Nigel Cliff is a full time author and historian, holding an English degree from Oxford University. His 2007 book The Shakespeare Riots was released to high acclaim, earning recognition as one of the best nonfiction books of the year by Read more
As part of the Ransom Center’s Poetry on the Plaza series, Claire Redcliffe from the touring Actors from the London Stage will present a dramatic reading of “Perchance to Dream,” an exploration of sleep and dreaming in poetry, at noon on Wednesday, October 14 on the Ransom Center plaza.Read more
The contributions of the actor can be seen throughout the Making Movies exhibition. The primary and most visible interpreter of character is the actor, who interacts with or is affected by every creative artist on the production team.
Gloria Swanson’s performance as the aging film star Norma Desmond in Sunset Boulevard (1950) is now widely regarded as one of the most powerful in the history of film. The inner life of the character was first developed in the screenplay by Billy Wilder and Charles Brackett, who tailored specific details to Swanson’s own life and career. But Swanson also drew on her own experience as a silent-screen film actor when she relied primarily on facial expressions and pantomime to convey emotion and action to the audience. Her perfect balance of all the aspects of Desmond’s character created a truly memorable performance.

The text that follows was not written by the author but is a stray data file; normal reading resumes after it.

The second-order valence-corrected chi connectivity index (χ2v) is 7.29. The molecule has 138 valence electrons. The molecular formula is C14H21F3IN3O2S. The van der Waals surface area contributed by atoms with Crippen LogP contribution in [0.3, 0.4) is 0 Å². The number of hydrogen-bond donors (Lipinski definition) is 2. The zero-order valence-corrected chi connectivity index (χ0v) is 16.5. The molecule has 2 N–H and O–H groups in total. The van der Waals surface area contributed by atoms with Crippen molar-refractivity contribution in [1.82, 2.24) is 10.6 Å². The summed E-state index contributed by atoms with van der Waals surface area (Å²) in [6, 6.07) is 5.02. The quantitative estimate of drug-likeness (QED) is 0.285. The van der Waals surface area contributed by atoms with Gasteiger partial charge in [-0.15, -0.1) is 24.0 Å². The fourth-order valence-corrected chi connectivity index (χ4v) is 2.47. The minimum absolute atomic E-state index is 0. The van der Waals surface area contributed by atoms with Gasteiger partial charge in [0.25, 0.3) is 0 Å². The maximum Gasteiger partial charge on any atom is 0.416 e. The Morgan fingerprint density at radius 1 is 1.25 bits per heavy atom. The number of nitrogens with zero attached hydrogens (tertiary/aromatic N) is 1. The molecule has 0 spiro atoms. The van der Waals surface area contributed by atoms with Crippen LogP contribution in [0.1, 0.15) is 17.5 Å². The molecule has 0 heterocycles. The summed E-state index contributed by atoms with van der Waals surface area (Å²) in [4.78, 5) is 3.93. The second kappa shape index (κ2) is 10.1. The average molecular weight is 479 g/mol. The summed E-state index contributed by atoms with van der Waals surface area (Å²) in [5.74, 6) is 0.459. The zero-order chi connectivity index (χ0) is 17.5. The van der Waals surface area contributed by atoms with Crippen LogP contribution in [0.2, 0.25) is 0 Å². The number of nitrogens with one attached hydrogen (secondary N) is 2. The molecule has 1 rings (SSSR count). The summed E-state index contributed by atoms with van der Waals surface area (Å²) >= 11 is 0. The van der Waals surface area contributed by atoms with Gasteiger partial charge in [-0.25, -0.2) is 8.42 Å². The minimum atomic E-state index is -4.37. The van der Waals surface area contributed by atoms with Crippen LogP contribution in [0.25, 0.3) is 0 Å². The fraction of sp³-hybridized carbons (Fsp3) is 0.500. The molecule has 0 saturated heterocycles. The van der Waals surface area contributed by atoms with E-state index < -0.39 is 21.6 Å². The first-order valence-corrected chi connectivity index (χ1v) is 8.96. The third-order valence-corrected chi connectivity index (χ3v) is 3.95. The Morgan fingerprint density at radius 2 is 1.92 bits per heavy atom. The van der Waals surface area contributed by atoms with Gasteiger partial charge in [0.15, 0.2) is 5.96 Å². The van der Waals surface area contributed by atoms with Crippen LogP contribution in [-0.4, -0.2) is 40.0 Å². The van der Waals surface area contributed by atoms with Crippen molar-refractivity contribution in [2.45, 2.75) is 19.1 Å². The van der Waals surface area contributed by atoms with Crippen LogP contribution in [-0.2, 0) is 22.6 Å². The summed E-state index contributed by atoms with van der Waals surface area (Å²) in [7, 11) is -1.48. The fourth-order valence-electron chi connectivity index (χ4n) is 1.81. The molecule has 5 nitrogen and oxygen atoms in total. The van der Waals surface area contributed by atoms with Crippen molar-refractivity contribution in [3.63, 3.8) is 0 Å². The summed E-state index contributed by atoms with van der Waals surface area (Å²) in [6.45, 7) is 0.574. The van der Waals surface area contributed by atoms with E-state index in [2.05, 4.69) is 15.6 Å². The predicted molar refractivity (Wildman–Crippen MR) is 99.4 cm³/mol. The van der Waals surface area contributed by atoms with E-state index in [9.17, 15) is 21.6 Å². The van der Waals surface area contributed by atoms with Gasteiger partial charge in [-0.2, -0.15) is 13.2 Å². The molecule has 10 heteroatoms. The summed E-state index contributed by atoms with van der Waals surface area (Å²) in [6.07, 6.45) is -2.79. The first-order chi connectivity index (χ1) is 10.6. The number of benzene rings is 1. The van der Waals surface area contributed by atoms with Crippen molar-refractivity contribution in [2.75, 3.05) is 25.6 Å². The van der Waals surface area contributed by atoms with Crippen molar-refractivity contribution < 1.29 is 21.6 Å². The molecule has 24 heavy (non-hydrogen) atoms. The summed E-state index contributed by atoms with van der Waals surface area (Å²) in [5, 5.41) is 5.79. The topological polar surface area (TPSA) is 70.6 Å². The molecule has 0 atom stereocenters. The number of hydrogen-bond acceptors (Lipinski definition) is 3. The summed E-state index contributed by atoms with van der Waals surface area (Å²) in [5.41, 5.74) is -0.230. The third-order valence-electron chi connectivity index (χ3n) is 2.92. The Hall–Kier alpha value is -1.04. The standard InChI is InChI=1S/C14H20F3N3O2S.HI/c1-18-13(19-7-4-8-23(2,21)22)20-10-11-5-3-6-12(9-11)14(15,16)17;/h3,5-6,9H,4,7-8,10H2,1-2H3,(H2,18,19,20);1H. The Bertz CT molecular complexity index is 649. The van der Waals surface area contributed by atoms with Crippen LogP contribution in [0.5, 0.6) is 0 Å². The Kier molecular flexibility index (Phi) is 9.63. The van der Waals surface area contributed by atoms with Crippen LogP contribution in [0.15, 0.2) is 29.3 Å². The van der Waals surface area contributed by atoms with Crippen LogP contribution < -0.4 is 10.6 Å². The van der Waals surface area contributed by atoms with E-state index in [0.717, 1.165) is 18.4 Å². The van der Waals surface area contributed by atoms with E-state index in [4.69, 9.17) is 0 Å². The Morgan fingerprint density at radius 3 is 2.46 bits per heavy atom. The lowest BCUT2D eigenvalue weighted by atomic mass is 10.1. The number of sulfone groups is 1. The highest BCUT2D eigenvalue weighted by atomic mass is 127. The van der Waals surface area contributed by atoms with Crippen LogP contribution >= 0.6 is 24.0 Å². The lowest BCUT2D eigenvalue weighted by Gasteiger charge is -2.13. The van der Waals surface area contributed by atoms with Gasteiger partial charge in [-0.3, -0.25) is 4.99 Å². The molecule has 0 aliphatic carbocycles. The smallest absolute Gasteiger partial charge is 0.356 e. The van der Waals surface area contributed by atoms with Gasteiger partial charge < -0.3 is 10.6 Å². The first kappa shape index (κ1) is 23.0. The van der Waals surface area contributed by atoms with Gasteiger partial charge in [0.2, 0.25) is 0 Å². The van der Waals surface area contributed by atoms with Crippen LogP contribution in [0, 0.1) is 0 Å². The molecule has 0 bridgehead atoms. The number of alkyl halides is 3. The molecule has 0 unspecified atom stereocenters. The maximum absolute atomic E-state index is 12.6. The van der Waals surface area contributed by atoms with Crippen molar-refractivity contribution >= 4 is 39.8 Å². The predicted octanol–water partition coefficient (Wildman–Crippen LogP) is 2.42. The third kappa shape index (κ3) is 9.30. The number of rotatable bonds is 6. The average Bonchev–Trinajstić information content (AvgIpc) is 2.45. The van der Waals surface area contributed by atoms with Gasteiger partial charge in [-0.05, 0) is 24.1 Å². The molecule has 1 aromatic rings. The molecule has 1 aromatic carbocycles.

In this audio clip, Swanson talks about working with director Cecil B. DeMille and the violin players kept on the film sets to help actors get “into the mood” for happy or sad scenes. She also discusses acting technique for silent films with subtitle cards.
This audio excerpt is just one item from the “Actor” section of the Making Movies exhibition, which runs through August 1 at the Ransom Center. Follow our RSS and Twitter feeds or become a fan on Facebook to see new items from the exhibition revealed each day for the next few days as part of “Script to Screen.”